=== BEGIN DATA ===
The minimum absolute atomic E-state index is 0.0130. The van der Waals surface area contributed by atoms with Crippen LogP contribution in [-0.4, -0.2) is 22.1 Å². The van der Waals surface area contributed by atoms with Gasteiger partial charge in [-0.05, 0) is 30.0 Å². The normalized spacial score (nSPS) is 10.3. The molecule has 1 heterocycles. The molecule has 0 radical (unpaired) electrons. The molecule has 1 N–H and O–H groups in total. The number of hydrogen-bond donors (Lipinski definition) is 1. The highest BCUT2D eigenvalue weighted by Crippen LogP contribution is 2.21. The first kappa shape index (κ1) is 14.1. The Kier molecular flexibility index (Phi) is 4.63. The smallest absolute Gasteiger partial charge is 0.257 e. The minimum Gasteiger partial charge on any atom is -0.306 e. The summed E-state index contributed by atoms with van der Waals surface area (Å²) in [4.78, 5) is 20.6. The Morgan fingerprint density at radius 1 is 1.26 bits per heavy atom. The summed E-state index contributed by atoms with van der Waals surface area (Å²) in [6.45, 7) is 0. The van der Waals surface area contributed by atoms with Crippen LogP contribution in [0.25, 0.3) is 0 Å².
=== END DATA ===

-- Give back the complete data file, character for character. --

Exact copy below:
The minimum absolute atomic E-state index is 0.0130. The van der Waals surface area contributed by atoms with Crippen LogP contribution in [-0.4, -0.2) is 22.1 Å². The van der Waals surface area contributed by atoms with Gasteiger partial charge in [-0.05, 0) is 30.0 Å². The normalized spacial score (nSPS) is 10.3. The molecule has 1 heterocycles. The molecule has 0 radical (unpaired) electrons. The molecule has 1 N–H and O–H groups in total. The number of hydrogen-bond donors (Lipinski definition) is 1. The highest BCUT2D eigenvalue weighted by Crippen LogP contribution is 2.21. The first kappa shape index (κ1) is 14.1. The Kier molecular flexibility index (Phi) is 4.63. The smallest absolute Gasteiger partial charge is 0.257 e. The minimum Gasteiger partial charge on any atom is -0.306 e. The summed E-state index contributed by atoms with van der Waals surface area (Å²) in [4.78, 5) is 20.6. The Morgan fingerprint density at radius 1 is 1.26 bits per heavy atom. The summed E-state index contributed by atoms with van der Waals surface area (Å²) in [6.45, 7) is 0. The van der Waals surface area contributed by atoms with Crippen LogP contribution in [0.25, 0.3) is 0 Å².